(C)old connections

I've often been asked how I design the jewellery I make. How I decide on shapes, forms, and scale... what colour and materials to use and which attachments to use for each design. So I invited a small gathering for the first time this week to demystify some of this... and to help others realise their design ambitions too.

Aucanada Window brooch ©Sarah O'Hana 1981 Silver, wood, titanium, brass

Aucanada Window brooch ©Sarah O'Hana 1981 Silver, wood, titanium, brass

We started by looking at some cold connections, so called called because they are systems for attaching materials together without the use of fire for soldering. This brooch I made while still a 2nd year student at Loughborough College of Art, became a good example of an old favourite cold connection in action: tube rivets. You can see the four of them on the surface of the silver window. They are trapping the wood parts to the back of the brooch made of brass.

We had a good look at how solid rivets are made from a round copper wire 1.35mm Ø, and joined some sample materials together using a doming punch for greater accuracy and clean finish. I much prefer tube rivets myself, and have used them ever since I was taught how to make them. My insistence over the years in using titanium ( because it can change colour - but that's for another day!) and other non-metallic materials together, has meant I have used rivets for much of my work. I also like the aesthetic, so I have been known to use them even when I don't need to.

Here are some nice moving rivets on a brooch by Catalan jeweller Xavier Monclús - and the wheels do go round!

Basic Computer ©Xavier Monclús Silver, image, enamel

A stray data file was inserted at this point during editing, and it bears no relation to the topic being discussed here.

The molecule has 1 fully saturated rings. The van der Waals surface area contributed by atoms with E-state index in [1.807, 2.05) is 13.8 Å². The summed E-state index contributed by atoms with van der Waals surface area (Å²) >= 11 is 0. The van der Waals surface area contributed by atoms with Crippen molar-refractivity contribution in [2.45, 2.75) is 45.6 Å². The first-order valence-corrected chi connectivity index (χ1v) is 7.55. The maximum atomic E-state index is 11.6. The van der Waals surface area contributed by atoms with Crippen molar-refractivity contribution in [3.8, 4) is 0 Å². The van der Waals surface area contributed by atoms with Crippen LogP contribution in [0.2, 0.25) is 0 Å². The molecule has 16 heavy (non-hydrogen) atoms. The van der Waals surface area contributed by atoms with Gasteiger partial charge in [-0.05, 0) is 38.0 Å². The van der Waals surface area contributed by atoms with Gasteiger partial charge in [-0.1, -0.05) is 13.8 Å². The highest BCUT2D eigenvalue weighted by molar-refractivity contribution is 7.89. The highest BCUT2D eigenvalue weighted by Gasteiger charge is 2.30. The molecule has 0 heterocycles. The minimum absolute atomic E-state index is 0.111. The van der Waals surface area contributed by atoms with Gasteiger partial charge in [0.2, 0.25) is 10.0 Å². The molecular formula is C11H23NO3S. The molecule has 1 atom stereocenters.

Basic Computer brooch ©Xavier Monclús Silver, image, enamel

Basic Computer brooch ©Xavier Monclús Silver, image, enamel

Basic Computer brooch ©Xavier Monclús Silver, image, enamel

You rarely get to see images of the backs of brooches so I though I would show you how this riveted wheel works. And while we're there, you can also see a part of the pin mechanism.

Wind badge ©Timothy Information Limited 2016 Brass, stainless steel, enamel

Wind badge ©Timothy Information Limited 2016 Brass, stainless steel, enamel

I was fortunate to also have this brooch to show, made by Tim Carson - known as Timothy Information Limited. An amazing piece of automata, this is a box with moving parts, also put together with tube rivets. As the handle is turned, different coloured figures appear in the window.

It was a good moment to bring our attention to the major event in the contemporary jewellery calendar: SCHMUCK, held at the International Trade Fair (IHM) in Munich. It happens annually at this time year for about a week. Since it was founded by Herbert Hofmann in 1959, art jewellers have been sending their work for selection by different specialists each year. It is now widely regarded as one of the most important exhibitions on the international jewellery scene and a unique meeting place for jewellery artists, students, gallery owners and collectors.

Swarm nstallation of pins ©Nanna Melland 2013 SCHMUCK

Swarm nstallation of pins ©Nanna Melland 2013 SCHMUCK

There are over 50 other exhibitions in Munich during Jewellery week, aswell as lectures and many other related events... all of them will amaze you and open your eyes to new ideas in jewellery. More than plenty to see if you're up for the challenge... Fancy coming next year?

The SCHMUCK conversation inspiration for featured jeweller: Hermann Jünger (


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